“You look so pretty!”, “Oh, wow, look at you, aren’t you beautiful!”, “What a gorgeous dress, you are so adorable!”. Have you heard yourself say these sentences to your little girl, to a friend’s little girl, your neice or maybe your little sister? They’re harmless compliments, right? It all depends on what you want the little girls in your life to grow up valuing about themselves. It’s never too late to change the way they think…
I have a confession: I have a girl crush on American author Lisa Bloom. My recent parenting post about how to raise boys without the swagger was All Abroad Baby’s most popular so far. Lots of you read it and this made me smile. Why? Because it told me that those who follow AAB like to think about the way they parent their little ones. In last week’s post, Lisa, who’s also a civil rights lawyer and mum of two, gave us some realistic tips on how to help our sons grow into fulfilled men in this day and age. Since then I’ve been reading more of her work and she’s one switched on mama.
While reading Lisa’s book, Swagger, I found out that an article she’d written last year – How to Talk to Little Girls – was the 12th most-shared post on Facebook in 2011. I also discovered that although girls are outperforming boys at school in America, 25 percent of girls would rather win America’s Next Top Model than the Nobel Peace Prize. Seriously? Yep. Now that I’m a mum to a baby girl, I Googled Lisa’s article in the hope that, like Swagger, it would give me some constructive advice on how to help her grow up with a healthy self-esteem that’s driven by her mind and not her looks. Yet again I admired Lisa’s practical approach in dealing with a glaringly obvious issue for little girls living in Western society today.
If I asked you what you thought was one of the most challenging issues facing little girls today, what would you say? My guess is that body image would be high up on your list. That was my answer, too. After reading How to Talk to Little Girls I couldn’t stop thinking about the way we all reinforce the subliminal messages in advertising that tell women that looks are their most important asset. We validate this message every time we compliment a woman – first and foremost – on her physical appearance. Think about it: when men meet up do they greet each other by saying, “How are you, mate? I love your new haircut!” or “great trousers!”. They don’t (at least not the men I know). I’m certainly not one to talk – often the first thing I do when I catch up with a girlfriend is compliment her on something to do with her appearance. Or I comment on Facebook photos of female friends by referring to their looks: “You look beautiful!” and “Love your dress!”. Do I do this with male friends? No, I don’t. How about you?
I’ve never thought of myself as a feminist, but it would be nice to live in a world that doesn’t judge me on my looks. I hadn’t really thought about it much until I had a little girl. At the moment I’m struggling to accept that I’m no longer as slim as I was B.C. (Before Children). I’m certainly not overweight, but I have a few lumps and bumps I’d like to gradually get rid of. Each time I try and tell myself that it’s okay to have more curves than I did when I was 25, the messages I’ve been exposed to my whole life play on my mind and many of us are oblivious to the way we reinforce these messages. For example, just recently on Facebook an ex-boyfriend from way back posted a photo of his current girlfriend. She was wearing a slim-fitting skirt and she’d pulled her top up like a midriff to show her stomach. My ex commented: ‘My baby’s new skirt :–) We love it’.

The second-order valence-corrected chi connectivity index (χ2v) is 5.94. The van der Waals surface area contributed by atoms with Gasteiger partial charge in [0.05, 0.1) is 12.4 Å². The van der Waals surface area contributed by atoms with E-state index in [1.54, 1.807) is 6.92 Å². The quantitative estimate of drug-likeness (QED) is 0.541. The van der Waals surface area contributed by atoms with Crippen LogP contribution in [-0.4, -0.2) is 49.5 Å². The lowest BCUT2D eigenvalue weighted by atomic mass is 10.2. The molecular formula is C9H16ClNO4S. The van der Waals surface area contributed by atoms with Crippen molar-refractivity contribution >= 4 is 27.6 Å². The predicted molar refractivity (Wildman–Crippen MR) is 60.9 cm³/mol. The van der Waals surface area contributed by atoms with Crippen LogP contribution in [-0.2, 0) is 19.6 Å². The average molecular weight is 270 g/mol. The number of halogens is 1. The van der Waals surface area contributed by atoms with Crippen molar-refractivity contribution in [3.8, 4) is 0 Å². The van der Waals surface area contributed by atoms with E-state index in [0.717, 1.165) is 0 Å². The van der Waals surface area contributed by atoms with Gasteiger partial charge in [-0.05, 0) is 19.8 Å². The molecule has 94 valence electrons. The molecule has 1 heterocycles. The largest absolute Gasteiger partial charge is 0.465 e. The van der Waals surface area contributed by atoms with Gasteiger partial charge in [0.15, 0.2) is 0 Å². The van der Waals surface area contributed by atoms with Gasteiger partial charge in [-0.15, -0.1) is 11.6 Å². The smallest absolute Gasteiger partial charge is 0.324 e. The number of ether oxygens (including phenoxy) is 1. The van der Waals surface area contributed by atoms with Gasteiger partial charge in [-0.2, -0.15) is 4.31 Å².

Even when my personal trainer is finished with me you won’t catch me uploading photos on Facebook revealing my new ‘I feel better’ body. Why? After reading How to Talk to Little Girls I want my daughter to grow up valuing her mind as her most important asset and I want to lead by example. What am I telling her if she sees photos of her mum on her dad’s Facebook page where Dad has commented “nice legs” (this was the case, but we recently deleted all comments like this). Sounds like a far-fetched step in parenting, but we figured that if we were going to be complimenting our little girl on her mind, before her pretty dresses, we shouldn’t be hypocrites by doing this kind of thing ourselves.
I don’t think there are many parents who would argue that it’s wrong to teach our daughters to look after themselves by exercising regularly and dressing well. Exercise keeps them in good health and knowing how to dress nicely helps them secure a job later on in life. But this isn’t what Lisa Bloom is talking about – she’s referring to the 25 percent of girls who’d rather win America’s Next Top Model than the Nobel Peace Prize. By always referring to our daughters’ looks we’re constantly telling them that the way they look is top priority. Sadly, this is the case for women in Western society – and we all keep reinforcing this. No wonder the age some girls develop eating disorders is getting lower and lower. In How to Talk to Little Girls Lisa Bloom quotes an ABC News report that nearly half of all American three- to six-year-old girls worry about being fat.
You know those posts that do the rounds via email and social media, the ones that remind us that all it takes is one person to change the world? Talking to our little girls in a way that values brains over looks is a great example of how we can do this. As Lisa says at the end of How to Talk to Little Girls: ‘Here’s to changing the world, one little girl at a time.’
You can read How to Talk to Little Girls by clicking here. I’d love to hear your thoughts. Leave your comments below…